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Dannydoyle
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Who but you said anything about not keeping up?
Danny Doyle
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<BR>In a time of universal deceit, telling the truth is a revolutionary act....George Orwell
TomBoleware
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Danny at one time I was considered, and turned it down, for a position as corporate magician for Fleming Foods, one of the world’s largest food wholesalers. At the time I was doing shows for some of the Piggly Wiggly groups here in the south which was a part of Fleming Foods. So I know a little about building relationships to position yourself. I’ve moved up the relationship ladder many times in my life to get what I wanted. If you would ever allow me to talk you might just learn something. But the odds of that happening are not good. Is It?

Anyways, Walter sorry for having to ramble on your thread. Maybe others can add something to it too.

Tom
"Entrepreneurs are willing to work 80 hours a week to avoid working 40 hours a week"--Lori Greiner

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Dannydoyle
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So this is you NOT talking?

Tom you have no experience.

Again I ask who but you said not to keep up?

But don't forget it was YOU who wanted to be sarcastic about me and Mindoro. Hi figure.

How is it you can be so woefully uninformed about a market you were so close to being the undisputed king of?

And if things have changed much your out dated experience from last century must be as well.
Danny Doyle
<BR>Semper Occultus
<BR>In a time of universal deceit, telling the truth is a revolutionary act....George Orwell
Mindpro
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Quote:
On Apr 13, 2017, Donald Dunphy wrote:
BTW, I guess that I'm a "consumer market performer" (not an amateur), because I use business cards, postcards, brochures, giveaways to children in my audiences (with my contact info for their parents), etc., in addition to my website. It specialize in shows for children's audiences and family audiences. It's not uncommon to have people ask me for my business card (or my postcard giveaway, which also has my contact info), after seeing me perform.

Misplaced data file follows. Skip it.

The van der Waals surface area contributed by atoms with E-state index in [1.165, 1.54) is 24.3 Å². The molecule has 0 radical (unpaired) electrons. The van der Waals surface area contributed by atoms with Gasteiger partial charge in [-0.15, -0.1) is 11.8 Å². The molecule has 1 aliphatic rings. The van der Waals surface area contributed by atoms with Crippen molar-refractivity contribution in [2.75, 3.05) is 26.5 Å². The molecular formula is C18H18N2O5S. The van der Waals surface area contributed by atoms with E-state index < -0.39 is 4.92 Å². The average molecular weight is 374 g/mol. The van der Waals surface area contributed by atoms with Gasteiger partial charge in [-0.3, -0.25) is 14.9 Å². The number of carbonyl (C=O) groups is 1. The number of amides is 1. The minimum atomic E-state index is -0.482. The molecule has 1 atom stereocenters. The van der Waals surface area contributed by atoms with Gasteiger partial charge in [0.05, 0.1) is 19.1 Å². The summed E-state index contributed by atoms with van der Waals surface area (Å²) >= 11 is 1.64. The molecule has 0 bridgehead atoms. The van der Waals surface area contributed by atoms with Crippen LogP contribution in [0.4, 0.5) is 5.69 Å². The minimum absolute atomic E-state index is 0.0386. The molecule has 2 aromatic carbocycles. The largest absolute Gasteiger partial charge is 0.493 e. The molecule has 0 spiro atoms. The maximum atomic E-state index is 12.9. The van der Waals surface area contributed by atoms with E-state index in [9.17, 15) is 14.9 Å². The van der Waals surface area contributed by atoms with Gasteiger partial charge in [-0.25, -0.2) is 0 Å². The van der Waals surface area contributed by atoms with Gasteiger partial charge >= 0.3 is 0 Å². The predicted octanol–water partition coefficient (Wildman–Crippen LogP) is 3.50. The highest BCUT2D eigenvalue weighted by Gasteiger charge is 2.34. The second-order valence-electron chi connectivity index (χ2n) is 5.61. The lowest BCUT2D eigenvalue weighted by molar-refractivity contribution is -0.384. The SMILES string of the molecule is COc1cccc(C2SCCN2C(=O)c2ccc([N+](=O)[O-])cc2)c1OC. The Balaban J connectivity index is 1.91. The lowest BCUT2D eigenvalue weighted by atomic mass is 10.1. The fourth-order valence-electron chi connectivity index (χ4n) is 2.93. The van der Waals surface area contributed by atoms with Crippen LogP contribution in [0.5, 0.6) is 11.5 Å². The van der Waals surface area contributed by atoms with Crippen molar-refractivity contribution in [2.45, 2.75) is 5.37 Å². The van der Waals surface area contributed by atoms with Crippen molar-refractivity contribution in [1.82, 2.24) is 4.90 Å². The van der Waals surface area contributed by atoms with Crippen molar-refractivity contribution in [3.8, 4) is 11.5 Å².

Could you please define "consumer market performer" a little bit more? I don't know if I've heard that phrase before.

- Donald



I think it is great that Donald has asked this question and sincerely wants to understand this. I mention consumer vs. Professional markets here quite regularly. When I do several things ALWAYS happen. People think I am trying to create a divide between performers or levels of performers (which I am not), or worse yet, incorrectly believe I am trying to put myself on a level above or better than others. Both couldn't be more wrong.

This is not an opinion, it is not something I have manufactured or made up but a true component of entertainment business.

Anytime consumer vs. professional markets comes up, it is almost immediately taken as a dig towards kids performers. It certainly is not. It is much more a part of a greater element of a performer being completely honest with themselves about their level and positioning and of course the markets they serve. This is one of the foundational elements that must be determined and understood before proceeding with ones entertainment business.

Right along with this comes the issue of professionalism. There is a common misconception that professionalism only involves or applies to full-timer workers. Again, couldn't be further from the truth. I have a 50 point criteria of what composes a "professional." Many miss the boat or have their own false belief that they accept. Again, not the industry's perspective.

It is so nice to see Donald truly asking to learn more about this rather than taking the soooo typical position of "being talked down to" or immediately accepting this as a detriment or swipe towards those working the consumer markets.

The truth is many performers DO NOT deal in actual reality. Not about them, their performance, their business or the markets and clients they serve. This is a harsh reality, but one well worth ones time and understanding. Instead they choose to deal in their PERCEIVED reality of something they truly do not understand. The problem then of course is that everything the do is then based upon this misbelief in the first place. I've said it here before and will continue to speak about it, entertainers are delusional. They often don't understand the true picture. Instead they accept the fake picture that best serves them, that they WANT TO believe. It is often not reality. I see it weekly, time and time again.

Rather than getting defensive or going on the attack, (or focusing on why doesn't this guy post under his real name!),it is about time someone is taking the time to understand this proven concept. Kudos to Donald.